Coarctation of the Aorta

Coarctation (narrowing)

Aorta (the great artery arising form the left ventricle,
being the main trunk from which the systemic arterial system proceeds)

Coarctation of the aorta:  This narrowing of the
aorta occurs usually just below the left subclavian artery, near the site
where the ligamentum arteriosum (the remnant of the ductus arteriosus,
a fetal blood vessel) joins the pulmonary artery to the aorta.  The
obstructive process causes hypertension in the aortic branches above the
constriction (arteries that supply the arms, neck, and head) and diminished
pressure in the vessels below the constriction.

Prognosis depends on the severity of associated cardiac anomalies. 
Corrective surgery for isolated coarctation is required and prognosis is
good (before his condition induces severe systemic hypertension or degenerative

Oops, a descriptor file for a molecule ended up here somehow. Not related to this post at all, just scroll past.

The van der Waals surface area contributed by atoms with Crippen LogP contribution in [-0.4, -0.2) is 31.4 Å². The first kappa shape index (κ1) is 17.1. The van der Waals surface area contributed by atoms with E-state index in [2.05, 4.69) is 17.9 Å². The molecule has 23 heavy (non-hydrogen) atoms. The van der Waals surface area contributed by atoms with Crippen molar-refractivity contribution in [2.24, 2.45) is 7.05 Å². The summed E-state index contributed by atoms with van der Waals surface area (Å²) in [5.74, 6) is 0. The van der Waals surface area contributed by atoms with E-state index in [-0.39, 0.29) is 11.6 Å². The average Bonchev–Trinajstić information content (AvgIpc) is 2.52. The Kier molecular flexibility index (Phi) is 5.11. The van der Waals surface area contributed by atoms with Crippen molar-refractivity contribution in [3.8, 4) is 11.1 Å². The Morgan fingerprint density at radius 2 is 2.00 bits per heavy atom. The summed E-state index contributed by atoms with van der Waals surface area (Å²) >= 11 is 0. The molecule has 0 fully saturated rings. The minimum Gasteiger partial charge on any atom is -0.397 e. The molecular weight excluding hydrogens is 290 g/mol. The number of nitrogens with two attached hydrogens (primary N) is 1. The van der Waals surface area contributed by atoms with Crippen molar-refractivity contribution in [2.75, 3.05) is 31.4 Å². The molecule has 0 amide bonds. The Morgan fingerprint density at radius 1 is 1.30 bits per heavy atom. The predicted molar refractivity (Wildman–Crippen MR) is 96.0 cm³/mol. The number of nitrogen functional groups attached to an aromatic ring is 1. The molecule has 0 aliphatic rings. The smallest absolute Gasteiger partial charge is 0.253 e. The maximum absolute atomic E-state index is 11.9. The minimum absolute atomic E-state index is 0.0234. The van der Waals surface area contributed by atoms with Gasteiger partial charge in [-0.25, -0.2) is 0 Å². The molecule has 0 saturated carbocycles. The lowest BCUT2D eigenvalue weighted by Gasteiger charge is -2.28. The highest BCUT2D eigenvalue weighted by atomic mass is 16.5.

changes in the aorta).

Cause:  This disorder may develop as a result of spasm and
constriction of the smooth muscle in the ductus arteriosus as it closes.


Cardinal signs include resting systolic hypertension, absent or deminished
femoral pulses, and widened pulse pressure.

In infants:  Tachypnea (very rapid respiration), dyspnea (difficulty
breathing), pallor, tachycardia (abnormally rapid heart rate), cardiomegaly
(hypertrophy of the heart), hepatomegaly (hepatomegaly (enlargement of
the liver), and failure to thrive.

In adolescent:  may have dyspnea, claudication (limping), headache,
and epistaxis (hemorrhage from the nose).  Inspection and palpation
may reveal a visible aortic pulsation in the suprasternal notch. 
Auscultation may reveal a continuous systolic murmur with an accentuated
S2 and S3.


For infant with CHF caused by coarctation of the aorta, treatment consist
of digoxin and diuretics.  If drug therapy fails, surgery may be necessary.

Note:  this disorder may not be detected until adolescence and
that it can recur after initial surgery.